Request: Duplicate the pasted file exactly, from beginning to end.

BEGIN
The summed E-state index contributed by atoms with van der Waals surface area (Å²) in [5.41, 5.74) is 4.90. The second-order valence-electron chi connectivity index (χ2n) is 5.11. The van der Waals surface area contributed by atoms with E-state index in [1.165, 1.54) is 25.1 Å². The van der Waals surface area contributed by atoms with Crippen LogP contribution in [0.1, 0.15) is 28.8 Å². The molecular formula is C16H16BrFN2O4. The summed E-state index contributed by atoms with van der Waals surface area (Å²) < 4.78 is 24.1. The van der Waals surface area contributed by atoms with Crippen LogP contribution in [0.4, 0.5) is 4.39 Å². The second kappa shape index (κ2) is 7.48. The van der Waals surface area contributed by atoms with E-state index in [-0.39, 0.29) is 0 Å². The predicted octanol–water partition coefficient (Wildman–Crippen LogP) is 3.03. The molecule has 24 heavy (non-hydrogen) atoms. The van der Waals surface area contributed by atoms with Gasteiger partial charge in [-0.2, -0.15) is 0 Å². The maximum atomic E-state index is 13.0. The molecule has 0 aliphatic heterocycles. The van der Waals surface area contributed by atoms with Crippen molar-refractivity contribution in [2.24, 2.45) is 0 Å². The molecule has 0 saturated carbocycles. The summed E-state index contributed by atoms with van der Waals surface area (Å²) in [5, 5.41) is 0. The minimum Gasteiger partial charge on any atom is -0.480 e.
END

The summed E-state index contributed by atoms with van der Waals surface area (Å²) in [5.41, 5.74) is 4.90. The second-order valence-electron chi connectivity index (χ2n) is 5.11. The van der Waals surface area contributed by atoms with E-state index in [1.165, 1.54) is 25.1 Å². The van der Waals surface area contributed by atoms with Crippen LogP contribution in [0.1, 0.15) is 28.8 Å². The molecular formula is C16H16BrFN2O4. The summed E-state index contributed by atoms with van der Waals surface area (Å²) < 4.78 is 24.1. The van der Waals surface area contributed by atoms with Crippen LogP contribution in [0.4, 0.5) is 4.39 Å². The second kappa shape index (κ2) is 7.48. The van der Waals surface area contributed by atoms with E-state index in [-0.39, 0.29) is 0 Å². The predicted octanol–water partition coefficient (Wildman–Crippen LogP) is 3.03. The molecule has 24 heavy (non-hydrogen) atoms. The van der Waals surface area contributed by atoms with Gasteiger partial charge in [-0.2, -0.15) is 0 Å². The maximum atomic E-state index is 13.0. The molecule has 0 aliphatic heterocycles. The van der Waals surface area contributed by atoms with Crippen molar-refractivity contribution in [2.24, 2.45) is 0 Å². The molecule has 0 saturated carbocycles. The summed E-state index contributed by atoms with van der Waals surface area (Å²) in [5, 5.41) is 0. The minimum Gasteiger partial charge on any atom is -0.480 e.